What the PCR machine also does not say is whether the virus you have within you is active or dead. Remember the PCR machine detects the genetic material of the virus, this can also be detected of a deadly virus! Here's an example I usually like to give to my patients: I'm sure you all just love crime thriller series, maybe you watch it on Netflix or Youtube or your TV. Imagine an episode where the detectives come across a crime scene with a dead victim. The team collects the sample of the area and sends it to the lab for identification. The lab then confirms the presence of 2 DNA! One of the victim and other of the killer, but what the lab does not say is whether the person whose DNA is detected are alive or dead or maybe in captivity. The state of the victim and the criminal can only be assessed by the detectives. Similarly, your PCR machine detects viral genetic makeup, which can be of active or dead virus. Now how do I know if the virus inside my body is Active or Dead? Well again, it comes down to your symptoms. From your day of symptom onset and diagnosis till your isolation period, viral activity is suggested by your ongoing symptoms.  

 When you get diagnosed for the first time via RT-PCR, regardless of your CT value you need to be in isolation for a minimum of 10 days. During this period, if your symptoms start to subside and you start to feel clinically better, with having a fever-free period for >72hours (3 days), the last dose of Anti-pyretic(fever medication) for >72 hours and if there was an indication for antibiotic use (due to underlying secondary infection) the last dose should have been >72 hours, then you can break your isolation. If you have ongoing fever for 8 days, you need to add 3 more days to your total isolation (i.e 11 days and break from 12th and so on). However, please be in contact with your physician during the isolation period so that there is no confusion regarding this matter. If you have been improving clinically the virus inside your body will be neutralized to a limit where it will not be able to infect others even if it leaves your body. This happens by the 9th day (Hence the 10 days isolation!). So you need to be monitoring yourself closely for these 10 days. Some patients may experience the return of fever after a fever-free period of >72 hours, if this is the case you need to check back with your doctor immediately. If the disease is seen to progress into severity it is also generally seen to do so in the second week i.e after 7 days, usually between 7-10 days. Therefore SYMPTOMS MONITORING IS VERY CRUCIAL.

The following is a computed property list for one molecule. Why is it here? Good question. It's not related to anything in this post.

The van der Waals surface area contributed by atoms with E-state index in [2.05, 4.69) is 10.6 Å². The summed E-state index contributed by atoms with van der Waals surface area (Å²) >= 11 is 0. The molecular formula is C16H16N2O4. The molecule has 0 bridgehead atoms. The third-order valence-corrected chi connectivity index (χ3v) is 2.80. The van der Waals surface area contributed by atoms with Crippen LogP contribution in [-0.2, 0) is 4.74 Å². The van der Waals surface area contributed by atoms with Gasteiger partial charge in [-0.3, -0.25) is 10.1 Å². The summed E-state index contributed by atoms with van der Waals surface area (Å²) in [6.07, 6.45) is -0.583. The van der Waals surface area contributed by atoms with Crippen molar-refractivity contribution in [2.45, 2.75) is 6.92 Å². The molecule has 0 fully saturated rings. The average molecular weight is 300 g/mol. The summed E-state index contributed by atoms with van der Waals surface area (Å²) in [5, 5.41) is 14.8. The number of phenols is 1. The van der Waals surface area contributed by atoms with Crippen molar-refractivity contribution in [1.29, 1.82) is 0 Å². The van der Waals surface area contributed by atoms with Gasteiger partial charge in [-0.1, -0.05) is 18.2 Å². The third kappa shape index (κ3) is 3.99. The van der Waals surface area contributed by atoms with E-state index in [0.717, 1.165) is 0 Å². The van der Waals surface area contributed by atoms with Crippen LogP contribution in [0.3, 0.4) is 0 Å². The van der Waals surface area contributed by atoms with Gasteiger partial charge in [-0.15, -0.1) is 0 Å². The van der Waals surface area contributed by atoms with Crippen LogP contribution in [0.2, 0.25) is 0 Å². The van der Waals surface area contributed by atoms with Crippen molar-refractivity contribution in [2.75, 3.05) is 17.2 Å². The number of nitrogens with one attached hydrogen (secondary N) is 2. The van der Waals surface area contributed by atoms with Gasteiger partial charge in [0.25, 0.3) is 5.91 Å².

Now since the virus gets neutralized by the 9th day and the rate of virus elimination is different from person to person, if you repeat your PCR it might again come positive! This time we say that the detected viral particles have been neutralized tracing back your day of symptom onset and first PCR report. Therefore it is not advised for any patient to repeat their PCR following 10 days of isolation and symptomatic improvement because it can come positive even till 90 days (has been shown by research published in The Lancet as well; https://doi.org/10.1016/S2666-5247(20)30172-5). Repeat PCR testing has been discouraged by the WHO and even NMC (Nepal Medical Council).  

 So, in conclusion, I would like to say to my readers to not develop a headache and waste their time stressing on CT values and to have to get a Negative printed in your PCR. When infected be in touch with a physician and be vigilant in monitoring your symptoms. Like Gandalf's battle with the Balrog of Morgoth, you say to the virus "YOU SHALL NOT PASS".  


-Dr. Suyash Timalsina, Medical Coordinator, Danphe Care (@drsuyasht.wordpress.com)